Type:
text; Dissertation-Reproduction (electronic)
Keywords:
Faulkner, William, 1897-1962. Go down, Moses.
Degree Name:
Ph.D.
Degree Level:
doctoral
Degree Program:
Graduate College; English
Degree Grantor:
University of Arizona
Advisor:
Hollowell, John

Full metadata record

DC FieldValue Language
dc.language.isoen_USen_US
dc.titleTHEMATIC PATTERNING AS A STRUCTURING DEVICE IN WILLIAM FAULKNER'S "GO DOWN, MOSES"en_US
dc.creatorCorrick, James A.en_US
dc.contributor.authorCorrick, James A.en_US
dc.date.issued1981en_US
dc.publisherThe University of Arizona.en_US
dc.rightsCopyright © is held by the author. Digital access to this material is made possible by the University Libraries, University of Arizona. Further transmission, reproduction or presentation (such as public display or performance) of protected items is prohibited except with permission of the author.en_US
dc.description.abstractThis study shows that William Faulkner's Go Down, Moses is a unified prose narrative. The various themes in this book are patterned so that they tie the work's seven chapters together into a coherent whole. Because of the thematic complexity of this book, only one set of themes, the acceptance or rejection of love and understanding, is examined. Characters demonstrate their acceptance of these values through their association with traditionally successful families. Characters reveal their rejection of these values through their association with unsuccessful families, if they are connected with families at all. Since literary criticism has no terminology for describing thematic patterning, this study employs terms used in musical composition. By constructing a model similar to the fugue form in music, we can show how the acceptance or rejection of love and understanding functions as one of the unifying elements in Go Down, Moses. The musical fugue has two parts, the exposition and the development. In the exposition, the fugue's major theme, called the subject, is introduced. In counterpoint to the subject, the fugue's minor theme, the countersubject, is also introduced. The full exploration of the subject and the countersubject's thematic possibilities is the province of the fugue's development. Between the sections of the development are short passages called episodes, in which portions of the subject and countersubject are used to shift the fugue's thematic emphasis. Finally, fugues often have a short, concluding section, the coda, in which there is a thematic summation. In the fugue-analog model for Go Down, Moses, the rejection of love and understanding corresponds to the subject, the major theme of the fugue. The acceptance of these values corresponds to the countersubject, the minor theme of the fugue. The fugal counterpoint is achieved through the actions of the book's characters in relation to successful and unsuccessful families. We can describe "Was," Chapter One of Go Down, Moses, as the exposition of the fugue-analog. The subject is developed through the actions of the McCaslin twins and Sophonsiba Beauchamp and through the initial three paragraph description of Isaac McCaslin. The countersubject appears through the actions of Tomey's Turl. "The Fire and the Hearth," Chapter Two, becomes the first section of the fugue-analog's development. The subject is seen through much of Lucas Beauchamp's activities as well as those of Roth Edmonds. The countersubject arises out of Lucas's loyalty to his family. This developmental section ends on the countersubject. "Pantaloon in Black," Chapter Three of Go Down, Moses, corresponds to the episode of the fugue-analog. Rider's strong attachment to his dead wife presents the countersubject, while the portrait of the marriage of the deputy sheriff develops the subject. The fugue-analog's episode shifts the thematic emphasis from countersubject to subject in preparation for the second section of development. The Isaac McCaslin chapters, "The Old People," "The Bear," and "Delta Autumn," are the fugue-analog's second development sections. Isaac's unsuccessful relations with his wife, his black cousins, and Cass Edmonds develop the subject, while Isaac's successful relationship with Sam Fathers presents the countersubject. The emphasis of this section of Go Down, Moses is on the subject. The book ends with "Go Down, Moses," the last chapter, which corresponds to the fugue-analog's coda. By ending with the description of the successful "family" of Miss Worsham and Molly Beauchamp, Go Down, Moses ends on the countersubject.en_US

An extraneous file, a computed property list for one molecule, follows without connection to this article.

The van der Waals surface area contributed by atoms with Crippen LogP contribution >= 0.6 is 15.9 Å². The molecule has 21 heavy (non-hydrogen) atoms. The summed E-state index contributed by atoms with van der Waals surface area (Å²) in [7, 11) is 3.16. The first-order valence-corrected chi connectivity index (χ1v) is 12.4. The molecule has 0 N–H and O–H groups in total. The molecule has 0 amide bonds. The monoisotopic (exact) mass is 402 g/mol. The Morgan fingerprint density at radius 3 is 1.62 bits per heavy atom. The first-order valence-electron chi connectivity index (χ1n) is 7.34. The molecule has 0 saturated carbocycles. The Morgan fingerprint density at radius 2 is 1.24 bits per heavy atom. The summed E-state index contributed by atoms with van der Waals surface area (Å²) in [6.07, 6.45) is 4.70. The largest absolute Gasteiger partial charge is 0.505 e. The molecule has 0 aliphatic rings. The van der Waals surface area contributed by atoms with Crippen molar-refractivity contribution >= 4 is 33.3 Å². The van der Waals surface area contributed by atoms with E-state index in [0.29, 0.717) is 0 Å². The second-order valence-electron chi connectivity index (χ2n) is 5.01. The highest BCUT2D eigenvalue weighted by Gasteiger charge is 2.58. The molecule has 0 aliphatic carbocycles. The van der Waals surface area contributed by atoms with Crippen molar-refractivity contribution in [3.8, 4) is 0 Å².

dc.typetexten_US
dc.typeDissertation-Reproduction (electronic)en_US
dc.subjectFaulkner, William, 1897-1962. Go down, Moses.en_US
thesis.degree.namePh.D.en_US
thesis.degree.leveldoctoralen_US
thesis.degree.disciplineGraduate Collegeen_US
thesis.degree.disciplineEnglishen_US
thesis.degree.grantorUniversity of Arizonaen_US
dc.contributor.advisorHollowell, Johnen_US
dc.identifier.proquest8121926en_US
dc.identifier.oclc8698140en_US
dc.identifier.bibrecord.b13910450en_US